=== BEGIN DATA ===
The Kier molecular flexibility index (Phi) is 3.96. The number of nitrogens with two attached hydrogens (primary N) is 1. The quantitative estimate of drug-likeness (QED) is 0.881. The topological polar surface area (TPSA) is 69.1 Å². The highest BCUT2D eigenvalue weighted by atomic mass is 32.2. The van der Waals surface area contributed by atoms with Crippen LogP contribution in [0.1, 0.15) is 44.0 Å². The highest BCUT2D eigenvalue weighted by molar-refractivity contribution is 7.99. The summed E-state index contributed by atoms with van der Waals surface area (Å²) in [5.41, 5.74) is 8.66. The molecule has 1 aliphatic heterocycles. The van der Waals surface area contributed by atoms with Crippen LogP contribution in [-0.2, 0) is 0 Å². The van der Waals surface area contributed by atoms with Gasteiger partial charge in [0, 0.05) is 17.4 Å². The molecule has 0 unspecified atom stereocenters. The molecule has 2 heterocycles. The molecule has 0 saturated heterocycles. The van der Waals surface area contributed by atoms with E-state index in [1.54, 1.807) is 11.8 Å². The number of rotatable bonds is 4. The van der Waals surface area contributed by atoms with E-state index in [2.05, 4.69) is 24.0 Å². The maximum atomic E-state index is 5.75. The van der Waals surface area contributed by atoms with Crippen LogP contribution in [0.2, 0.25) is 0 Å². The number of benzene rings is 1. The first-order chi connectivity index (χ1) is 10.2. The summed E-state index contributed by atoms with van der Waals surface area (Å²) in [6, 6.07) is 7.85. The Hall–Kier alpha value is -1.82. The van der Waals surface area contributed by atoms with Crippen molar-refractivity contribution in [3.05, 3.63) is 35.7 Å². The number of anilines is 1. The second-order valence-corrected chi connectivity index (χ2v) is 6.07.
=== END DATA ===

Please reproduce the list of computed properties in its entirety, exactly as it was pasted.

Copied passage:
The Kier molecular flexibility index (Phi) is 3.96. The number of nitrogens with two attached hydrogens (primary N) is 1. The quantitative estimate of drug-likeness (QED) is 0.881. The topological polar surface area (TPSA) is 69.1 Å². The highest BCUT2D eigenvalue weighted by atomic mass is 32.2. The van der Waals surface area contributed by atoms with Crippen LogP contribution in [0.1, 0.15) is 44.0 Å². The highest BCUT2D eigenvalue weighted by molar-refractivity contribution is 7.99. The summed E-state index contributed by atoms with van der Waals surface area (Å²) in [5.41, 5.74) is 8.66. The molecule has 1 aliphatic heterocycles. The van der Waals surface area contributed by atoms with Crippen LogP contribution in [-0.2, 0) is 0 Å². The van der Waals surface area contributed by atoms with Gasteiger partial charge in [0, 0.05) is 17.4 Å². The molecule has 0 unspecified atom stereocenters. The molecule has 2 heterocycles. The molecule has 0 saturated heterocycles. The van der Waals surface area contributed by atoms with E-state index in [1.54, 1.807) is 11.8 Å². The number of rotatable bonds is 4. The van der Waals surface area contributed by atoms with E-state index in [2.05, 4.69) is 24.0 Å². The maximum atomic E-state index is 5.75. The van der Waals surface area contributed by atoms with Crippen LogP contribution in [0.2, 0.25) is 0 Å². The number of benzene rings is 1. The first-order chi connectivity index (χ1) is 10.2. The summed E-state index contributed by atoms with van der Waals surface area (Å²) in [6, 6.07) is 7.85. The Hall–Kier alpha value is -1.82. The van der Waals surface area contributed by atoms with Crippen molar-refractivity contribution in [3.05, 3.63) is 35.7 Å². The number of anilines is 1. The second-order valence-corrected chi connectivity index (χ2v) is 6.07.